Yesterday I immersed myself in deep pools of minutia on historic Seattle houses, and then I went dancing. It’s a nice balance thing, and I’m glad I have the two-step to pull me away from my books. I can get mesmerized by knowledge, forgetting to come up for air. I can also be mesmerized by my writing. Occasional bouts of this are okay, but take a writer away from the world for a while and she is no longer writing about reality. This may be okay for the authors of some genres, but I like to keep a tether to the universe around me.
I kept reading because my questions were being answered. I go dancing up on Capitol Hill, and I’ve often wondered why there are so many auto dealerships in a neighborhood that is so urban. I’m used to seeing car lots out on the frontage roads at the edges of town. As I studied the details on the properties listed on the website, I found out that the area was once a center for the car industry. Many of the brew pubs and coffee shops where I take my leisure used to be dealerships, and this is why the buildings have such enormous windows. It also explains the oddly placed driveways that jut into large structures. The falafel vendors use these to strategic advantage on busy evenings. The place where I buy art supplies used to sell Packards, and the funky bar across the street sold other luxury vehicles.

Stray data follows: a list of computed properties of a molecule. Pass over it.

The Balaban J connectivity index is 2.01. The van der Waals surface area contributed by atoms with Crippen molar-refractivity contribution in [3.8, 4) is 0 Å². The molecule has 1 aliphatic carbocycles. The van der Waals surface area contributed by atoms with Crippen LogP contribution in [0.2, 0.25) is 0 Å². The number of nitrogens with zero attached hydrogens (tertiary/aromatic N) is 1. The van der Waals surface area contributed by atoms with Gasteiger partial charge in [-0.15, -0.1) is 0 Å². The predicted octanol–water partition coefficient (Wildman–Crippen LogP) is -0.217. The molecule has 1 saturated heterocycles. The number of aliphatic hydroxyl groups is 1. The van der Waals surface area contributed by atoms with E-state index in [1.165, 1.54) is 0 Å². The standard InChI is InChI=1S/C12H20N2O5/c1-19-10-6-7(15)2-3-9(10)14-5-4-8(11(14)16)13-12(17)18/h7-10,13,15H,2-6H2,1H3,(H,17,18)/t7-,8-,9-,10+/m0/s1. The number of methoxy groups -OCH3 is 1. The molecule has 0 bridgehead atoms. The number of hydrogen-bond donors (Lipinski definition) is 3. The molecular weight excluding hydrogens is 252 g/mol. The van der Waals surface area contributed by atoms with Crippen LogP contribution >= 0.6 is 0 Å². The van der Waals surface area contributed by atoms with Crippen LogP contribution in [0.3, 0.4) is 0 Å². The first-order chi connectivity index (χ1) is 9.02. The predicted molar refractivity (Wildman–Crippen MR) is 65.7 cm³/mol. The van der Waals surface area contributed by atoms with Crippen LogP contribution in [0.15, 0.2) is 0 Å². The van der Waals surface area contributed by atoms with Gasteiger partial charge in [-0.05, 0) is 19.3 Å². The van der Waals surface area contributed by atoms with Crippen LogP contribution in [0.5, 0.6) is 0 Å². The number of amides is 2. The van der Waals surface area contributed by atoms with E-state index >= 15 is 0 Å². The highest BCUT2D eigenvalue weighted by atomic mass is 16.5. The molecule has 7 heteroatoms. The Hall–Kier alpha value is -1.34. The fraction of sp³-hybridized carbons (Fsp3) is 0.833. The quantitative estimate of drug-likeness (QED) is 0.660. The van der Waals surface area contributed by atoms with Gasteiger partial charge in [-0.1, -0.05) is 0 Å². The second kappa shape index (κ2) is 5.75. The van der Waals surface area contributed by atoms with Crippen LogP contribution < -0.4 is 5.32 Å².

It was fun to be able to step out of my research and see the results last night. I looked at Capitol Hill with a new eye, knowing the history of some of its structures. I was a bit early for the line dancing, so I wandered around and peered in some windows. I admired the Ferraris in all their glossy red glory, and noticed the special rack of Ferrari garments within the store. It seems fitting somehow that most of the car showrooms that remain in the neighborhood are selling luxury vehicles. Ferrari fits in well next to the trendy new noodle shop selling cucumber and ginger gimlets. As the saying goes, “the more things change, the more they stay the same.”
Your assignment, should you choose to accept it:
129. Have you been really busy with a certain project lately? Come up for air. Perhaps your labors will shed new light on the world around you, or perhaps the world around you may shed new light on your project. Besides, as the advertising slogan would have it, “different is good.”